Belfast Telegraph

Tuesday 23 September 2014

Government 'wins' Estonia election

Estonia's centre-right government is poised to stay in power for a second term

Estonia's centre-right government is poised to stay in power for a second term after winning a clear parliamentary majority in the Baltic country's first election as a eurozone member, preliminary results showed.

The outcome was a sign of political stability taking hold in a nation with a 1.3 million population where no previous government had managed to serve a full term since Western-style democracy replaced communism following the Soviet Union's collapse in 1991.

Unlike Irish voters, who punished their government last month for their battered economy, Estonians remained confident in Prime Minister Andrus Ansip's coalition even though it, too, presided over a dramatic boom-to-bust cycle and enacted tough austerity measures.

With 99% of votes counted, Ansip's Reform Party and its conservative partner IRL had captured about half of the votes and 56 of the 101 seats in Parliament. The coalition currently controls only 50 seats. They have the option of inviting the centrist Social Democrats, which dropped out of the government in 2009, but Ansip said: "My first instinct is to continue with the current coalition."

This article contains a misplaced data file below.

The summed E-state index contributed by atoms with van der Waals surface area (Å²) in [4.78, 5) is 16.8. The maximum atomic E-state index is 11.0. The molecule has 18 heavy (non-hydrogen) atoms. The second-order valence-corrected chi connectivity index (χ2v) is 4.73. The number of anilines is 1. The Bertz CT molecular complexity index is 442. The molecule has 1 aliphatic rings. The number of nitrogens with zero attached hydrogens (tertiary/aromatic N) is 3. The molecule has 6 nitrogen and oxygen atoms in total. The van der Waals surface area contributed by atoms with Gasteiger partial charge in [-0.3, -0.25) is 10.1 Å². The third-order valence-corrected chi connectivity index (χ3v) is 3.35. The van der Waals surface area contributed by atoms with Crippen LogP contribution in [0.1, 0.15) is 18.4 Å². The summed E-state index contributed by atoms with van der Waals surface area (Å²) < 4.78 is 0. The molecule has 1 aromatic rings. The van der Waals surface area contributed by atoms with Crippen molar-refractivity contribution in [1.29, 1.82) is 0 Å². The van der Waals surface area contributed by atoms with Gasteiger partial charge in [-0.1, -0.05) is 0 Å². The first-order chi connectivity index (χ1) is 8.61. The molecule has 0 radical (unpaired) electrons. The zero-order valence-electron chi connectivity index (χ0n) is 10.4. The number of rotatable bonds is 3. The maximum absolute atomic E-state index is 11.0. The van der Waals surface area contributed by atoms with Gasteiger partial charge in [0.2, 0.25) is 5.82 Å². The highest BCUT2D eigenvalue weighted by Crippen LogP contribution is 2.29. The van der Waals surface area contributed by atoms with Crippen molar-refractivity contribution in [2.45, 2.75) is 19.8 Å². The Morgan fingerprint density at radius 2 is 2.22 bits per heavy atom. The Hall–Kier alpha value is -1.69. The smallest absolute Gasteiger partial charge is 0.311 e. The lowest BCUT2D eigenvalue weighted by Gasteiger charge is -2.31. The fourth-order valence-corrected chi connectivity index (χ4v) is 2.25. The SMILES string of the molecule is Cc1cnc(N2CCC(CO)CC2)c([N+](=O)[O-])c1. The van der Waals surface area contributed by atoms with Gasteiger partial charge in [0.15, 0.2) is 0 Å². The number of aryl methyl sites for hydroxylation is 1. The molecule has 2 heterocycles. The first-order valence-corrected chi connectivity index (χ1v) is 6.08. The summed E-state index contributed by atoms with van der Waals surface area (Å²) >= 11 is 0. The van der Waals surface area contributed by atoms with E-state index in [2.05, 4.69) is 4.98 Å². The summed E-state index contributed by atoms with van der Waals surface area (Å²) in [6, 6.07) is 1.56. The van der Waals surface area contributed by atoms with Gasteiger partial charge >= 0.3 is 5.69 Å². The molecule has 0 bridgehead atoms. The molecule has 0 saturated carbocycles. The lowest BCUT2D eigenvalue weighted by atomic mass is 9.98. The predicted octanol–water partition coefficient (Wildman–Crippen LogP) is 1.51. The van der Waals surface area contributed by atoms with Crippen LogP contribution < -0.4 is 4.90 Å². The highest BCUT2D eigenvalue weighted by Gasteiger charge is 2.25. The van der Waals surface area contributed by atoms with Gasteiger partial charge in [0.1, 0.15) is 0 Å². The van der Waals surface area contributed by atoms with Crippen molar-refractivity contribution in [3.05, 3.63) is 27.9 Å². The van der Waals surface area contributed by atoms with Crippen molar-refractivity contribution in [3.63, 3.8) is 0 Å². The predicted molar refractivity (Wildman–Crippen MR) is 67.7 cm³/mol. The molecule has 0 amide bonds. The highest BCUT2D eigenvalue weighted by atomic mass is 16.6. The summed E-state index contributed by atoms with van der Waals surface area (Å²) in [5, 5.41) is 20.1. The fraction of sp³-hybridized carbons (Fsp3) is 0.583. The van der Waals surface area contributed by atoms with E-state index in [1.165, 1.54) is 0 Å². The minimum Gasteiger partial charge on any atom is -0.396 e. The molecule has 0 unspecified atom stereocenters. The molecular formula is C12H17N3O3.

IRL leader Mart Laar agreed. "Given the trust from the voters it looks likely that the current coalition will continue," Laar told Estonian public broadcaster ETV.

The main opposition Centre Party won 26 seats and the Social Democrats won 19 seats, according to the preliminary results. Two smaller parties missed the 5% threshold and will have to leave Parliament. Voter turnout was 63%.

After years of roaring growth, a bursting property bubble and the financial meltdown combined to cripple Estonia's economy. Output plunged a staggering 14% in 2009, leaving one in five workers without a job.

Fuelled by strong exports, growth returned and unemployment dropped, but at 14% it's still among the highest in the European Union.

Ansip's government pulled through the downturn without needing an international bailout, unlike neighbouring Latvia. It cut salaries for public workers and raised some taxes to bring down the deficit - now among the lowest in the 27-nation EU.

That helped Estonia join the eurozone on January 1, which was seen as a boost for the government, even though it occurred in the midst of a European debt crisis.

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